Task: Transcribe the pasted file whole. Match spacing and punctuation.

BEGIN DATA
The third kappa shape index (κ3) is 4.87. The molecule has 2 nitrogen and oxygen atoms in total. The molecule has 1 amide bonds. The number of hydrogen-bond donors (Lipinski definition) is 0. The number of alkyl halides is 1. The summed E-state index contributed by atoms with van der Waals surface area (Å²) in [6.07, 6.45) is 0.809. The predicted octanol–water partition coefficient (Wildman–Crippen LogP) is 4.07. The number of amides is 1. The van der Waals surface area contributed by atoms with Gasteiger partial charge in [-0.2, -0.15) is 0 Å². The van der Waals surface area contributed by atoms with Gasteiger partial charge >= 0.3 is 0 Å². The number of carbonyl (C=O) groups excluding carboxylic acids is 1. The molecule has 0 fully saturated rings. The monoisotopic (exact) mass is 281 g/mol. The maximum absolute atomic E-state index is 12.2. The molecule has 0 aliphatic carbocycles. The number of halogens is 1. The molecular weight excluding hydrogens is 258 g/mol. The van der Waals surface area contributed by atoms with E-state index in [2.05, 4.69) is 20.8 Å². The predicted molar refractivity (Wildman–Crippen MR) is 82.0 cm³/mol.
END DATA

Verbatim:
The third kappa shape index (κ3) is 4.87. The molecule has 2 nitrogen and oxygen atoms in total. The molecule has 1 amide bonds. The number of hydrogen-bond donors (Lipinski definition) is 0. The number of alkyl halides is 1. The summed E-state index contributed by atoms with van der Waals surface area (Å²) in [6.07, 6.45) is 0.809. The predicted octanol–water partition coefficient (Wildman–Crippen LogP) is 4.07. The number of amides is 1. The van der Waals surface area contributed by atoms with Gasteiger partial charge in [-0.2, -0.15) is 0 Å². The van der Waals surface area contributed by atoms with Gasteiger partial charge >= 0.3 is 0 Å². The number of carbonyl (C=O) groups excluding carboxylic acids is 1. The molecule has 0 fully saturated rings. The monoisotopic (exact) mass is 281 g/mol. The maximum absolute atomic E-state index is 12.2. The molecule has 0 aliphatic carbocycles. The number of halogens is 1. The molecular weight excluding hydrogens is 258 g/mol. The van der Waals surface area contributed by atoms with E-state index in [2.05, 4.69) is 20.8 Å². The predicted molar refractivity (Wildman–Crippen MR) is 82.0 cm³/mol.